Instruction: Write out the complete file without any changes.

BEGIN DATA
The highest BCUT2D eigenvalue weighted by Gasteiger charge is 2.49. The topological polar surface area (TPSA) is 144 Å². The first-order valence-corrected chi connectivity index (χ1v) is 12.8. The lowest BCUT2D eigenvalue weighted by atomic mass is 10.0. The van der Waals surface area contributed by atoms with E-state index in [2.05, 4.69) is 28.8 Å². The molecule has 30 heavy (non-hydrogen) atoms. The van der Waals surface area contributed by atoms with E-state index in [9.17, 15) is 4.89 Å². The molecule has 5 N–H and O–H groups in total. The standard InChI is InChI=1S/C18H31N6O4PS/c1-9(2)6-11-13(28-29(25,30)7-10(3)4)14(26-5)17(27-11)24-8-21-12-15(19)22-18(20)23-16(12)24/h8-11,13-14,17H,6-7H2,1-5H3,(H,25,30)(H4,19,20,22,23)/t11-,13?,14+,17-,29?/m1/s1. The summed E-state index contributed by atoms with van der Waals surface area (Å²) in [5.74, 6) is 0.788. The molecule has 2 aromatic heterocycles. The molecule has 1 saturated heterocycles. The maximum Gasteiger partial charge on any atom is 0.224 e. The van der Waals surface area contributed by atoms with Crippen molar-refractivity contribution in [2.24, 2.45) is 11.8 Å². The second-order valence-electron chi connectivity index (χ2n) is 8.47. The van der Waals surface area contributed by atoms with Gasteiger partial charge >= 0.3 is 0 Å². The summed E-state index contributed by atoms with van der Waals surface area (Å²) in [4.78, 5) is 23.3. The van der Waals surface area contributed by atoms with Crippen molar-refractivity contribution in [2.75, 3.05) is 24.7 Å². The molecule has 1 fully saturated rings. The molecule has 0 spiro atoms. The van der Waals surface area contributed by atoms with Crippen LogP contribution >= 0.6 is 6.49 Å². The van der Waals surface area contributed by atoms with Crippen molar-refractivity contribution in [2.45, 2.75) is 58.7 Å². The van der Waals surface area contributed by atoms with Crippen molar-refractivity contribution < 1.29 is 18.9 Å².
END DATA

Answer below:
The highest BCUT2D eigenvalue weighted by Gasteiger charge is 2.49. The topological polar surface area (TPSA) is 144 Å². The first-order valence-corrected chi connectivity index (χ1v) is 12.8. The lowest BCUT2D eigenvalue weighted by atomic mass is 10.0. The van der Waals surface area contributed by atoms with E-state index in [2.05, 4.69) is 28.8 Å². The molecule has 30 heavy (non-hydrogen) atoms. The van der Waals surface area contributed by atoms with E-state index in [9.17, 15) is 4.89 Å². The molecule has 5 N–H and O–H groups in total. The standard InChI is InChI=1S/C18H31N6O4PS/c1-9(2)6-11-13(28-29(25,30)7-10(3)4)14(26-5)17(27-11)24-8-21-12-15(19)22-18(20)23-16(12)24/h8-11,13-14,17H,6-7H2,1-5H3,(H,25,30)(H4,19,20,22,23)/t11-,13?,14+,17-,29?/m1/s1. The summed E-state index contributed by atoms with van der Waals surface area (Å²) in [5.74, 6) is 0.788. The molecule has 2 aromatic heterocycles. The molecule has 1 saturated heterocycles. The maximum Gasteiger partial charge on any atom is 0.224 e. The van der Waals surface area contributed by atoms with Crippen molar-refractivity contribution in [2.24, 2.45) is 11.8 Å². The second-order valence-electron chi connectivity index (χ2n) is 8.47. The van der Waals surface area contributed by atoms with Gasteiger partial charge >= 0.3 is 0 Å². The summed E-state index contributed by atoms with van der Waals surface area (Å²) in [4.78, 5) is 23.3. The van der Waals surface area contributed by atoms with Crippen molar-refractivity contribution in [2.75, 3.05) is 24.7 Å². The molecule has 1 fully saturated rings. The molecule has 0 spiro atoms. The van der Waals surface area contributed by atoms with Crippen LogP contribution >= 0.6 is 6.49 Å². The van der Waals surface area contributed by atoms with Crippen molar-refractivity contribution in [2.45, 2.75) is 58.7 Å². The van der Waals surface area contributed by atoms with Crippen molar-refractivity contribution < 1.29 is 18.9 Å².